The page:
You wouldn’t book palm cockatoos to perform at your wedding, but they just might give a human drummer a run for their money.
Professor at the Australian National University’s Fenner School of Environment and Society Robert Heinsohn said the birds have a unique way of attracting a girlfriend.
“He starts banging [a tool] on the edge of the tree hollow to make this quite loud tapping sound,” he said.
“The result is analogous to what a human drummer would do.
“It’s all about adding to the male’s complex display so it can impress the females.”
This behaviour was examined in a recent study of the population in and around Kutini-Payamu (previously Iron Range) National Park, including Aboriginal freehold lands on the eastern coast of Cape York Peninsula.
The ANU researchers filmed 18 male birds banging their tools and collected discarded ones.
“[The tools] are very much like musical instruments,” Professor Heinsohn said.
“All the males have their own rhythm that they produce – some like tapping really fast, or others will have a bit of a flourish – but they’re always highly consistent.
“As part of this paper’s analysis, we worked out that each male had a style of the tool that they liked, and despite the differences, they were, again, highly consistent.
“We think that individualised component is also an important part of the display.”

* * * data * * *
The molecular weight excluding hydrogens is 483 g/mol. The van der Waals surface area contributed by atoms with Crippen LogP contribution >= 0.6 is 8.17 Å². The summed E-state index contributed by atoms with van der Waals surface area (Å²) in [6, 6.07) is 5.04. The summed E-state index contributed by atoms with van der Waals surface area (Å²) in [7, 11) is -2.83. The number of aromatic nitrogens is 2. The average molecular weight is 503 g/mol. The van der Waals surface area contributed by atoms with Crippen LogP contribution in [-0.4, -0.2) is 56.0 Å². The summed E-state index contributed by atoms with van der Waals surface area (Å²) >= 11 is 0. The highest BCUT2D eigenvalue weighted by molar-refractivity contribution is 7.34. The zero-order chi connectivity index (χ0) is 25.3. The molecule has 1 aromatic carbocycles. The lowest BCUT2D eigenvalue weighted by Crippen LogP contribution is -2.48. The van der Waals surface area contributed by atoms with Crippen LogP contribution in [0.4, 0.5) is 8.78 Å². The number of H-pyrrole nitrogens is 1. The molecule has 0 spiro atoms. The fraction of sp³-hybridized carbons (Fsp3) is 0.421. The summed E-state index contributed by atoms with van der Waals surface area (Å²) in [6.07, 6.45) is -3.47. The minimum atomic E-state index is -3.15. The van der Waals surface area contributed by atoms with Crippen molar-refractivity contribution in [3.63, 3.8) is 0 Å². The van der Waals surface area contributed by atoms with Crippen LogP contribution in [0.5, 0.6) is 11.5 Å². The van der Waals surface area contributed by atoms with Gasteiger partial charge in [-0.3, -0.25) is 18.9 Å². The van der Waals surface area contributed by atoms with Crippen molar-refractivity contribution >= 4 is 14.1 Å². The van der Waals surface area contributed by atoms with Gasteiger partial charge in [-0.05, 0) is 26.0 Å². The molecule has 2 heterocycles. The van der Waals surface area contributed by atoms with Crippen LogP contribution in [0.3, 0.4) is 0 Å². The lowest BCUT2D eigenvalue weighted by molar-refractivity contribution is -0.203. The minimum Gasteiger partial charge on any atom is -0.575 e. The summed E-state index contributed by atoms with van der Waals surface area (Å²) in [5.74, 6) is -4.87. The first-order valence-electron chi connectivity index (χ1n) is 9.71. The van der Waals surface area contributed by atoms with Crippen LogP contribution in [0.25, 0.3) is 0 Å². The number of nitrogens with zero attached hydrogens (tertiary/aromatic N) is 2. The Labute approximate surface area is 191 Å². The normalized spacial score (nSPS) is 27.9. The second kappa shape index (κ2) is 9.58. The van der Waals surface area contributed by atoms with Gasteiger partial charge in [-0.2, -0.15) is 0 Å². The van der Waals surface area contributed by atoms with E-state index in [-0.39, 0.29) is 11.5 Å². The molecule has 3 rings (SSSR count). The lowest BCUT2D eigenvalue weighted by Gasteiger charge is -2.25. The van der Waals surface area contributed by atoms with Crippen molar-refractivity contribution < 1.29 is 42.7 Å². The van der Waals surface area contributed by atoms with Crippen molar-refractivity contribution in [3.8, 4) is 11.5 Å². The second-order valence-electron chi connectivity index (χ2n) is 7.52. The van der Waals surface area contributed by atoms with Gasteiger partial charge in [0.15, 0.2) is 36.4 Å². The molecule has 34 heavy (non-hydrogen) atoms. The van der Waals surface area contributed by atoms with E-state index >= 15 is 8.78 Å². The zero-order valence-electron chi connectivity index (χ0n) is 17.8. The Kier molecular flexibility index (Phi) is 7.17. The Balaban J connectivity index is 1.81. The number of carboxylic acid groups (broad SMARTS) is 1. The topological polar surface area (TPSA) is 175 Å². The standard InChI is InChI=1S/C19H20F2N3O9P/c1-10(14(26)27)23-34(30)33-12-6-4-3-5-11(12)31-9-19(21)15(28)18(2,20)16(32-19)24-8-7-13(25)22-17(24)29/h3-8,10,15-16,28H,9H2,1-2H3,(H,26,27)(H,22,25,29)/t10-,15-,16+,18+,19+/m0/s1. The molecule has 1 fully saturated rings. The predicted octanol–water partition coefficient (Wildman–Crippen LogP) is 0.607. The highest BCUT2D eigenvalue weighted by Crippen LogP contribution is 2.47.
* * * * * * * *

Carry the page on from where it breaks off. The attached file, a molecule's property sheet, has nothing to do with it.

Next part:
Professor Heinsohn said this use of tools by birds – and other animals – is uncommon.
“It’s very rare for animals to make and use tools,” he said.
“The thing about most of the other species that make tools is that they’re always doing it for the purpose of helping to find food or processing food.
“Palm cockatoos are the only bird species, at least, that makes a tool for making sound.”
The Cape York population is also the only member of the wider palm cockatoo population known to use tools.
Professor Heinsohn said the palm cockatoo’s uniqueness caught his eye when he started studying animals on the Cape York Peninsula more than two decades ago.
“It’s only a stone’s throw from the tip of Cape York over the main island of New Guinea,” he said.
“Over evolutionary time, a lot of species from New Guinea have found their way onto the Cape York Peninsula, so that means the wildlife there is a bit different from what you get further south.”
Professor Heinsohn said the data, collected between June and December of 2009 and 2015, was part of a wider study on the palm cockatoo’s conservation needs on the Cape York Peninsula.
“It took that long because the birds are shy and elusive, so it takes a lot of time to creep up on them in the bush and get enough video that you can analyse,” he said.
“At the same time, the population is dropping all the time because the birds are endangered.
“The data is actually getting harder and harder to collect because there’s fewer and fewer birds out there.”
Despite the challenges, Professor Heinsohn said he would continue researching the birds.
“We’ll go on collecting data on this remarkable drumming behaviour because it is so interesting,” he said.
“This tool use is part of what makes members of that population so special and unique and worth conserving.
“It’s a really unique form of behaviour, and if we lose those birds, we’ll also lose something that’s truly remarkable in nature.”
The study has been published in Proceedings of the Royal Society London.